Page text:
‘YOU DON’T KNOW WHAT YOU’RE DOING’ is every football manager’s nightmare chant. The supporters are no longer supporting. It’s a sure sign of frustration, if not disillusion, an ominous indication of what might come next: the sack. Even one of England’s most successful managers, Gareth Southgate, has recently spoken of the impact of disenchanted voices from the terraces prior to the last World Cup. It caused him to reflect on his position as national coach. Should he move aside?
Forest’s next visitors to the City Ground know a thing or two about the managerial merry-go-round that descends on a club once in a while. A case of sack your way to success … possibly. Leeds United enjoyed exciting times not so long ago, winning games and plaudits beyond the city (no small achievement given their nationwide ‘we hate Leeds’ reputation). Manager Bielsa – famed for sitting on an upturned bucket during a game – brought a refreshingly attacking philosophy to the club. The trouble was that they had a defence like a leaky bucket and came perilously close to Premiership relegation after Championship success. Turn to a new manager! The Argentinian was replaced by the American Jesse Marsch but, a year on, there are rumblings that his days might be numbered.
Whatever happens to Marsch, he’s already surpassed probably the shortest – and most infamous – managerial stint by anyone at Leeds: that of Brian Clough in 1974. Sandwiched between his historic achievement in guiding Derby County to become champions of the First Division and then repeating the feat with Forest, (plus a few extra trophies) he lasted 44 days at Elland Road. He barely had time to tell the players – famously – that they were a bunch of cheats. His conduct in Yorkshire reads like that of a disruptor, going out of his way to undermine what we’d expect of a new boss at a big club.
There’s no set formula as to what makes a successful manager though legendary Liverpool boss, Bill Shankly, reminded us of the virtuous circle – well, triangle – of players, manager and supporters. Clough knew a thing or two about that special relationship. Stories abound as to how one player might receive the sharp end of his tongue, another an arm around the shoulder. And who else could have requested of fans, via a giant banner at the City Ground, ‘No Swearing Please, Gentlemen’? Or be seen to give a couple of Reds’ supporters a cuff round the ear at one match before meeting them on TV and making-up with a kiss on the cheek? The man was one of a kind.
The musical-chairs of changing managers is a brutal one. Perceived failure is given short shrift. Contracts, seemingly written in stone, crumble without trace. It’s a precarious business. Yes, many managers are paid in a year what we’d earn in a lifetime and there are some who operate like mercenaries, sniffing out well-remunerated short-term deals, season after season. But so many work under extraordinary pressures, with the expectation that personal life should be sacrificed for the sake of the professional one and that abuse and, basically, a lack of respect for an individual as a human being, comes with the job.
So it’s a surprise that no official call has ever been made to consider the welfare of football managers. I was reminded of this recently when a friend of mine – who happens to be a lifelong Chelsea supporter – regaled me with the plight of one of their most recently sacked managers. (Chelsea, it has to be said, have form in this department. Even when they brought in old-boy and one of their best-ever players, Frank Lampard, there was little sentiment in his being dispatched with soon after).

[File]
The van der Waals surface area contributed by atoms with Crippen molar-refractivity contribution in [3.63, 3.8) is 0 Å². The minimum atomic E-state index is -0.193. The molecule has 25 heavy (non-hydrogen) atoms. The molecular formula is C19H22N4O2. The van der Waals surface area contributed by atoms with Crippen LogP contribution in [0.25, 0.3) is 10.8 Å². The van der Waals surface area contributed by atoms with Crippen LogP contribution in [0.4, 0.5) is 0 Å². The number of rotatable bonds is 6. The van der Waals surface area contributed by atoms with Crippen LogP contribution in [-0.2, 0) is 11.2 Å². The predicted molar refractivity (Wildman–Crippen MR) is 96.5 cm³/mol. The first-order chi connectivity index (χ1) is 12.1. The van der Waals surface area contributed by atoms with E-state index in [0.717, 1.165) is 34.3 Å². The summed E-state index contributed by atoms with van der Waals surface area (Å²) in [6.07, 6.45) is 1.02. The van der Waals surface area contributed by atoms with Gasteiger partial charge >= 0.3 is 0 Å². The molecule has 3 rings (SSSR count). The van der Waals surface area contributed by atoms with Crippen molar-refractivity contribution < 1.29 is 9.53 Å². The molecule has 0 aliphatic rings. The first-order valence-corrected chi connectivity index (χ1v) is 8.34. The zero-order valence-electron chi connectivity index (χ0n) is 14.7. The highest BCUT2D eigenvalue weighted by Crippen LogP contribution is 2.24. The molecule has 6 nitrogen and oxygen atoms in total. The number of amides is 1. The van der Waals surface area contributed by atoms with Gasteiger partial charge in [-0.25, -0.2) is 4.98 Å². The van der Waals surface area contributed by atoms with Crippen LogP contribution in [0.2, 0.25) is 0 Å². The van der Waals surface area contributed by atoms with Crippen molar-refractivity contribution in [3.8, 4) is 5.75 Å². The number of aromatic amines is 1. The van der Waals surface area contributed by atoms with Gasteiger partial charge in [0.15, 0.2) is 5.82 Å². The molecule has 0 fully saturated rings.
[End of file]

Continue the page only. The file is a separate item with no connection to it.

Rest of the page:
Thomas Tuchel, according to my insider-friend, turned up with detailed folders and strategies for groups of players, in marked contrast to the ‘go out and enjoy yourselves’ team-talk of his predecessor. When results started to deteriorate, though, the club ‘parted company’ with him. At the time, Tuchel’s marriage was disintegrating and he couldn’t devote himself to the team. So what? Well, shouldn’t all employees be treated with decency? It doesn’t matter if you’re poorly or highly paid, respect for your fellow human being should be a given. No matter how ruthless clubs are in the pursuit of success, they need to recognise codes of practice that ensure compassion for employees and, more generally, for the health and well-being of all staff in the game. That means from cleaners to coaches.
Forest, let’s remember, have been through a lengthy hire-and-fire period in search of a potential long-term manager. It was never a sterile period but neither was it stable and it certainly wasn’t successful. Managers were given little time to establish themselves on the pitch or terraces and certainly not to nurture a sense of identity with the club. (A long way from the incomparable Clough: ‘The River Trent is lovely. I know because I’ve walked on it for 18 years.’) Then, born of a crisis, along came Steve Cooper. In his relatively brief tenure, he’s taken the Reds to the Premiership and come to grips with coaching a near-new squad. Forest have wobbled – and it’s going to be a tough season – but the offer of a new contract when results took a dive, displayed qualities by the owners and Cooper that are not celebrated too often: commitment and service to the club.
Will Steve Cooper have the chemistry, the coaching ability and the luck to reward Forest with the faith they’ve put in him? Time will tell but it’s worth recalling wisdom according to Clough. ‘Good managers make good sides. There’s no such thing as a side making a manager.’
*Article provided by Stephen Parker (Nottingham Forest Correspondent).
*Main image @LeedsLiveNews what might have been? Brian Clough leading out Leeds for a 44 day stint.